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Doubts shed on Malta’s readiness for sudden influx of asylum-seekers

NGOs and migration experts doubt whether Malta is in a position to cope with an influx of migrants as Europe is braced for first populist government in Italy

The League's Matteo Salvini has promised to reduce boat arrivals and expel migrants from Italy

The formation of a new government could send shockwaves throughout the old continent as the EU is readying itself for the first populist and eurosceptic government.

But this will not only test European unity. The new Italian government’s tough stance on migration could see the return of boat arrivals on Maltese shores for the first time in 5 years.

Sources who spoke to The Shift News expressed doubts as to whether Malta is prepared to deal with a sudden influx of boat arrivals. Following the tacit deal between Malta and Italy, Maltese authorities downsized the country’s infrastructure with reception centres in Hal Far and Safi being dismantled or neglected.

This has raised concerns among NGOs and migration experts on whether Malta is in position to cope with an influx of migrants.

Questions sent to the foreign affairs ministry on whether Malta is taking any precautionary measures and whether it would be seeking talks with the new Italian government on migration remain unanswered.

In the next few hours Italy is finally expected to have a new government formed by the anti-establishment Five Star Movement (M5S) and the far-right League (La Lega).

After weeks of negotiations, the two parties are on the verge of forming a new government, with the only outstanding issue to resolve being the name of the new Prime Minister.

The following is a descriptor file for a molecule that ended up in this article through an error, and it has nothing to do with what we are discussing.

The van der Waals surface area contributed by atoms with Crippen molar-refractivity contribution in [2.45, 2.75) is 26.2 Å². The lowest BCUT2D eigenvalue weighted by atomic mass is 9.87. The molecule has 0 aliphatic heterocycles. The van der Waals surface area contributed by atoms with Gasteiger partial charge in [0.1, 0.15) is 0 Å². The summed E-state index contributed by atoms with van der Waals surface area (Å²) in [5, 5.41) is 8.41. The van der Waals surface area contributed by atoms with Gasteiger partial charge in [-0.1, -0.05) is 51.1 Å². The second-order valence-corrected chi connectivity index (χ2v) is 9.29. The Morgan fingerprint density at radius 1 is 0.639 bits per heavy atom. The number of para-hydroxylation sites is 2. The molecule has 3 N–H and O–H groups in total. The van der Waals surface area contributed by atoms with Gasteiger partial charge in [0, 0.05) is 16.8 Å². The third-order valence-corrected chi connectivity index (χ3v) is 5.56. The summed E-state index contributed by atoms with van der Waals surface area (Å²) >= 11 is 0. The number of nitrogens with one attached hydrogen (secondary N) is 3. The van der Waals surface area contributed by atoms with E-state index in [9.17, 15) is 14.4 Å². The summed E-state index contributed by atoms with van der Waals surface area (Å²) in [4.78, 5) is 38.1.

The League’s leader and possibly Italy’s next Prime Minister, Matteo Salvini, said that immigration and security “are the foundations of the government’s programme” which will “reduce sea arrivals, increase expulsions and guarantee the right of legitimate defence.”

Since Labour’s victory in the polls in 2013, the number of boat arrivals in Malta has dwindled significantly. In 2013, some 2,008 asylum seekers reached Malta by boat.

However a tacit agreement between Maltese Prime Minister Jospeh Muscat and the former Italian premier Matteo Renzi has seen Italy take in most of the migrants reaching Europe by boat from Libya.

In 2014, Malta took in 568 asylum-seekers who arrived by sea and the numbers tumbled further to 104 in 2015, 25 in 2016 and 23 in 2017.

After seeing some 181,000 asylum-seekers reach Italy by boat in 2016, the number of arrivals plummeted over the past year, after the outgoing Italian government signed a controversial deal with Libya to stop departures from the war-torn North African nation.

In the run-up to the March election, the League campaigned heavily on preventing new migrant arrivals and deporting thousands of migrants already on Italian soil.

In February, former Italian premier and the League’s coalition partner Silvio Berlusconi warned that Italy cannot continue taking all migrants saved in the Mediterranean.

“There is no doubt that migrants who risk their life and cross the Mediterranean have to be saved. However, we will not accept that all disembark in Italy. Those saved close to Malta will have to be taken to and disembark in Malta,” Berlusconi said in an interview on state TV.

Highly critical of the secret deal signed between Muscat and Renzi, the League is set to shred the agreement. According to media reports, the deal saw a trade-off in which Italy took in all migrants in exchange for Maltese oil exploration rights in disputed sea stretches between the two countries.

Officially, the two countries denied that such an arrangement existed, insisting it was just a matter of “close cooperation”.

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